تاثیر یک بازرسی مستقل بر اداره، عملکرد و پاسخگویی کیفری: نقاط فشار و تعارض "در دستیابی به آرمان کمال"
|کد مقاله||سال انتشار||مقاله انگلیسی||ترجمه فارسی||تعداد کلمات|
|42673||2013||18 صفحه PDF||سفارش دهید||15895 کلمه|
Publisher : Elsevier - Science Direct (الزویر - ساینس دایرکت)
Journal : Critical Perspectives on Accounting, Volume 24, Issues 7–8, November 2013, Pages 532–549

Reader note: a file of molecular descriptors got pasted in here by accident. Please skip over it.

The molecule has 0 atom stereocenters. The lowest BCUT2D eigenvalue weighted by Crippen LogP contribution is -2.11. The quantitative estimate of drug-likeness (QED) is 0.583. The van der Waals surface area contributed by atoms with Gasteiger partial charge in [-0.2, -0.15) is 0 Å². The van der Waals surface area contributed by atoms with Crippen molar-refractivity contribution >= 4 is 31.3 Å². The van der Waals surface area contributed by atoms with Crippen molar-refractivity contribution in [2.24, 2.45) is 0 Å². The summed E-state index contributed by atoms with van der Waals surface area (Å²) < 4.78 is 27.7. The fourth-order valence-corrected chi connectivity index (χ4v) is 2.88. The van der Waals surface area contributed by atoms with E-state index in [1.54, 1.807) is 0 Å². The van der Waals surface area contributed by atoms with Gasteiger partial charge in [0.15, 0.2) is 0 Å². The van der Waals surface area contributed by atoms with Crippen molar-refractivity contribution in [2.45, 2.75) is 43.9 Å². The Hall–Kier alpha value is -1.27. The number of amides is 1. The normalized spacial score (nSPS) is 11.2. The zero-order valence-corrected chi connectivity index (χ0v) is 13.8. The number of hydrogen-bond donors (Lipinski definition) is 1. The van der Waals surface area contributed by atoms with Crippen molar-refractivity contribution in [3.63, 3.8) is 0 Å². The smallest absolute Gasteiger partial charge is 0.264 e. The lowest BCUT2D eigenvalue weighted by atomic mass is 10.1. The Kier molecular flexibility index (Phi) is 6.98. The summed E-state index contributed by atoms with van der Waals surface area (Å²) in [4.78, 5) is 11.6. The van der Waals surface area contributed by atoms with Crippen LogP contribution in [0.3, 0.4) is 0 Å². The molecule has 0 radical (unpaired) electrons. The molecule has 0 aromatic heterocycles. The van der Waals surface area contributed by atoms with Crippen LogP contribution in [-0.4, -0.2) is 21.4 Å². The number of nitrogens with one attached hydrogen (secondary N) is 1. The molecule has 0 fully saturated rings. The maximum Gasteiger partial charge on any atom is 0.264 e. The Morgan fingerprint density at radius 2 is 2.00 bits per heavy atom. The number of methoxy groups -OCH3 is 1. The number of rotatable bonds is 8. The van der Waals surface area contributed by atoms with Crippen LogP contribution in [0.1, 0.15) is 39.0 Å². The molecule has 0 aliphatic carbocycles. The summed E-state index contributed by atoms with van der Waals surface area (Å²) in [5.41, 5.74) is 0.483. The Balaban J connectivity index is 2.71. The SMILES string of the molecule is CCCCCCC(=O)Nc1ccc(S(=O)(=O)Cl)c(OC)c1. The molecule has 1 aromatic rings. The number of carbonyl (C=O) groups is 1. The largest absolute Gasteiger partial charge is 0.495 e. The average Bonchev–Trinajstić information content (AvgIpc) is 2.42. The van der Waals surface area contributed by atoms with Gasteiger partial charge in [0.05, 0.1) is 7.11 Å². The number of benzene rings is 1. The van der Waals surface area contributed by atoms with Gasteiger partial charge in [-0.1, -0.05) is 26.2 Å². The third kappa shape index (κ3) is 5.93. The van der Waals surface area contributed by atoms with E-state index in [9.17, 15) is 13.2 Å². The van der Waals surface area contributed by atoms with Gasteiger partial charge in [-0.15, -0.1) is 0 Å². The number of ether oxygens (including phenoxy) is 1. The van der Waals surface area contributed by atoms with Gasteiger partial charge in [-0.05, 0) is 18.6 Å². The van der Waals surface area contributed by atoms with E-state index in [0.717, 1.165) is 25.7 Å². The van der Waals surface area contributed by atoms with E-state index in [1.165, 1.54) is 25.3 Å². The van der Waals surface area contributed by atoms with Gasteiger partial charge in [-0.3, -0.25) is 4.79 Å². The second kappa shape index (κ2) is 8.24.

This paper examines the impact of an independent Inspectorate on the enactment, of and accountability for, penal reform in the Australian State of Western Australia. Intended to improve system wide custodial outcomes through the introduction of a privately managed operator acting as standard bearer and innovator, the reform agenda was predicated on an overhaul of governance, performance, systems and reporting practices in the sponsoring department and the state's public prison network. Insights from three credos of imprisonment, theorizations of ‘hierarchical’ and ‘intelligent’ governance and accountability, the interplay of values in changing practice, and the ways in which inspectors establish particular inspection regimes, frame analysis of reform implementation and the inspection regime in action over a ten year period. Using archival material, this research examines how the Inspectorate, in making things auditable, altered perceptions and organizational realities of a network of actors. It is contended that the governance and accountability tensions inherent in managerialism, exemplified in its reliance on ‘neutral’ accounting technologies to incentivise, manage and monitor custodial outcomes, privilege instrumental hierarchical governance and accountability regimes that ignore the rehabilitative aspects of imprisonment. Further, conflicting publicly espoused and privately held values play vital roles in moulding performance in a penal setting, and are fundamental to changing outcomes in networks. The Inspectorate's public values and intelligent accountability regime resonate with the Department's policy objectives and public values, but are shown to have been initially inconsistent with network actors’ hidden private values. The research concludes that the appointment of an independent Inspectorate has facilitated the accountability of those responsible for prison quality and positively influenced the treatment of prisoners. A secondary concern is investigating conflicting propositions about the relative governance, performance and accountability of privately and publicly operated prisons.